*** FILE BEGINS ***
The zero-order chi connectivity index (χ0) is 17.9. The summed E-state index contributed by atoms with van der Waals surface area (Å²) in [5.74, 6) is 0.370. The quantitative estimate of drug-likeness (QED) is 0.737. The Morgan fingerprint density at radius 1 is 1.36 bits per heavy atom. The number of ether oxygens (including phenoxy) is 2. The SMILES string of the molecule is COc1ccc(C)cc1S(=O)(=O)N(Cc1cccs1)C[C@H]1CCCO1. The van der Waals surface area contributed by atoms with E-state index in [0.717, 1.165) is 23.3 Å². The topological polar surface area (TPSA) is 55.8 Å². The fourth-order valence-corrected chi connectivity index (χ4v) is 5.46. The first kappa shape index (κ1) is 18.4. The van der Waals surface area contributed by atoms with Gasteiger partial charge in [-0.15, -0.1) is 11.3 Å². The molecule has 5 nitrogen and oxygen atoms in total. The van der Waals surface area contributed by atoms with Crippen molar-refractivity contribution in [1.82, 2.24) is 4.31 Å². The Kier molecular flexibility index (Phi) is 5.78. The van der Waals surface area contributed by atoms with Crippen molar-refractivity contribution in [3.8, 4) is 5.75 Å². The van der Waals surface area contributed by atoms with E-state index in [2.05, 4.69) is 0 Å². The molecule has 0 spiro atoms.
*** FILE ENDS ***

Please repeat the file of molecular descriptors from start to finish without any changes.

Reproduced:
The zero-order chi connectivity index (χ0) is 17.9. The summed E-state index contributed by atoms with van der Waals surface area (Å²) in [5.74, 6) is 0.370. The quantitative estimate of drug-likeness (QED) is 0.737. The Morgan fingerprint density at radius 1 is 1.36 bits per heavy atom. The number of ether oxygens (including phenoxy) is 2. The SMILES string of the molecule is COc1ccc(C)cc1S(=O)(=O)N(Cc1cccs1)C[C@H]1CCCO1. The van der Waals surface area contributed by atoms with E-state index in [0.717, 1.165) is 23.3 Å². The topological polar surface area (TPSA) is 55.8 Å². The fourth-order valence-corrected chi connectivity index (χ4v) is 5.46. The first kappa shape index (κ1) is 18.4. The van der Waals surface area contributed by atoms with Gasteiger partial charge in [-0.15, -0.1) is 11.3 Å². The molecule has 5 nitrogen and oxygen atoms in total. The van der Waals surface area contributed by atoms with Crippen molar-refractivity contribution in [1.82, 2.24) is 4.31 Å². The Kier molecular flexibility index (Phi) is 5.78. The van der Waals surface area contributed by atoms with Crippen molar-refractivity contribution in [3.8, 4) is 5.75 Å². The van der Waals surface area contributed by atoms with E-state index in [2.05, 4.69) is 0 Å². The molecule has 0 spiro atoms.